Boston College professor Paul Lewis, 60, curated a Boston Public Library exhibition on Edgar Allan Poe, opening Thursday, and argues that the writer born downtown is ours.
Didn’t Poe hate Boston? Poe did not hate the people of Boston. He did not hate the place of Boston. He had a career-long quarrel with Boston-area writers and editors about what literature should be.
Was Poe talking about these writers when he called Bostonians “frogpondians”? I think he was. The fact that the Frog Pond was there gave him the association.
But why the frogs? Because they’re croaking. And I think when he thought about those writers, he thought that they were cause-driven in their writing. So they were constantly croaking out in defense of their causes.
So it was very derogatory.
Oh, sure. But it was playful. We think of Poe as this tragic figure. We think of him as the dark lord of nihilism and gothic despair. But as a critic, he was very clever. He was funny. He was America’s first great literary critic because he stood for principles like art for art’s sake.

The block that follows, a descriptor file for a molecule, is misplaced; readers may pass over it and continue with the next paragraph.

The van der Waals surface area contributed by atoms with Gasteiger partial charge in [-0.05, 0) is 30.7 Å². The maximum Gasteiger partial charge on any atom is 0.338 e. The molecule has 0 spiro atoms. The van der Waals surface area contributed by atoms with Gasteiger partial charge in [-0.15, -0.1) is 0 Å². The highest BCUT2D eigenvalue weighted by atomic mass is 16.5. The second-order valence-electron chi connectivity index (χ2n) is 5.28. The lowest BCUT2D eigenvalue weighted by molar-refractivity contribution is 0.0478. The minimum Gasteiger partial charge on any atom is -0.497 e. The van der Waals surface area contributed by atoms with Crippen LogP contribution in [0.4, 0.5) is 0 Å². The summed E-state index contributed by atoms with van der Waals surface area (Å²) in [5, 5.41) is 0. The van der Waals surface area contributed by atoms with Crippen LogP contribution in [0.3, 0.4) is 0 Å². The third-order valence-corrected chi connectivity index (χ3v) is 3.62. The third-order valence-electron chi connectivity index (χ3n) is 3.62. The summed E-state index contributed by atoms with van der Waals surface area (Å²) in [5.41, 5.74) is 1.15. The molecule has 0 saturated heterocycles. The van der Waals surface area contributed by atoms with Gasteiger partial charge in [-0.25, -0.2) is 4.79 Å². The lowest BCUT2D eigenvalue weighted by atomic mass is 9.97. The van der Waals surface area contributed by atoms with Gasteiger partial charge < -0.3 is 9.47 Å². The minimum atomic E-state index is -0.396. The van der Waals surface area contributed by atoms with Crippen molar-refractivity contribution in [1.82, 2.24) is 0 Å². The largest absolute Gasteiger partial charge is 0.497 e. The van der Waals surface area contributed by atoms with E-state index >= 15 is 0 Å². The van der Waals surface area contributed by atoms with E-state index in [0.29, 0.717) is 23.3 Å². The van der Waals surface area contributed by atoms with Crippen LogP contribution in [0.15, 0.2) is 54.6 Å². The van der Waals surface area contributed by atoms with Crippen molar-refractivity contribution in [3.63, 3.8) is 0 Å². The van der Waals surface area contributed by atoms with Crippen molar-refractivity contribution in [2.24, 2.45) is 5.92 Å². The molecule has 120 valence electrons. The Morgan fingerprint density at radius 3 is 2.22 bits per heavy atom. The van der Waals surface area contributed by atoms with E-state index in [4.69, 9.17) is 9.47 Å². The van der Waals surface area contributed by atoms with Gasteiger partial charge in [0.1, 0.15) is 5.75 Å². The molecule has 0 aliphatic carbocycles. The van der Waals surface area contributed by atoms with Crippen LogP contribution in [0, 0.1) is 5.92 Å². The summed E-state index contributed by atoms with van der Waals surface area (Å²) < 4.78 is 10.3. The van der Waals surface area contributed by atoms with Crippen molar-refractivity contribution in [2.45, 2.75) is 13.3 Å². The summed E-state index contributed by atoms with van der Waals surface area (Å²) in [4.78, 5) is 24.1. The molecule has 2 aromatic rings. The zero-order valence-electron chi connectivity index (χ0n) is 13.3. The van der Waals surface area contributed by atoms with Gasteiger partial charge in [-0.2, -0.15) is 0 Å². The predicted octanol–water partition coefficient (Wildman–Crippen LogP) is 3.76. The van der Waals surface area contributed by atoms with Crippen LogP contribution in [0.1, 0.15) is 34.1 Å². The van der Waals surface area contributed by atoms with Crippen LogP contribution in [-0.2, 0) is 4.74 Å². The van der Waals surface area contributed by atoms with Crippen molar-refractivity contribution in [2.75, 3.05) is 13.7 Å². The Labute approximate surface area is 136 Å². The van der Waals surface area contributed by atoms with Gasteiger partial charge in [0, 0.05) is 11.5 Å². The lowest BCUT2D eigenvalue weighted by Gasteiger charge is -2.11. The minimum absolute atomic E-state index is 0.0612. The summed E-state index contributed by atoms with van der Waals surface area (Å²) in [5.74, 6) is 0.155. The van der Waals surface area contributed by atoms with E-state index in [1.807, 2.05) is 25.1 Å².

After he read at the Boston Lyceum, a newspaper called his work “rich in intense twaddle.”
Poe’s quarrel with New England authors erupted into this hilarious conflict, which seemed like it was all about personal insult but actually had important underlying critical issues which went on to frame the development of American literature.
In what way? He comes out of that as someone who wants to write for the effect it has on readers.
It leads him to become a very powerful short-story writer who concentrates on shaking people up, on making them feel that they’ve been scared or amused or mystified.
Didn’t Poe, heartsick over a woman, try to commit suicide in Boston? Yes, he did. In the fall of 1848 he came to a Boston hotel; he took a dose of laudanum. He didn’t take enough to actually kill himself.
After this exhibition opens, are we going to see Poe bobbleheads for sale in Faneuil Hall? It’s not a bad idea. I sort of favor the Poe action figures.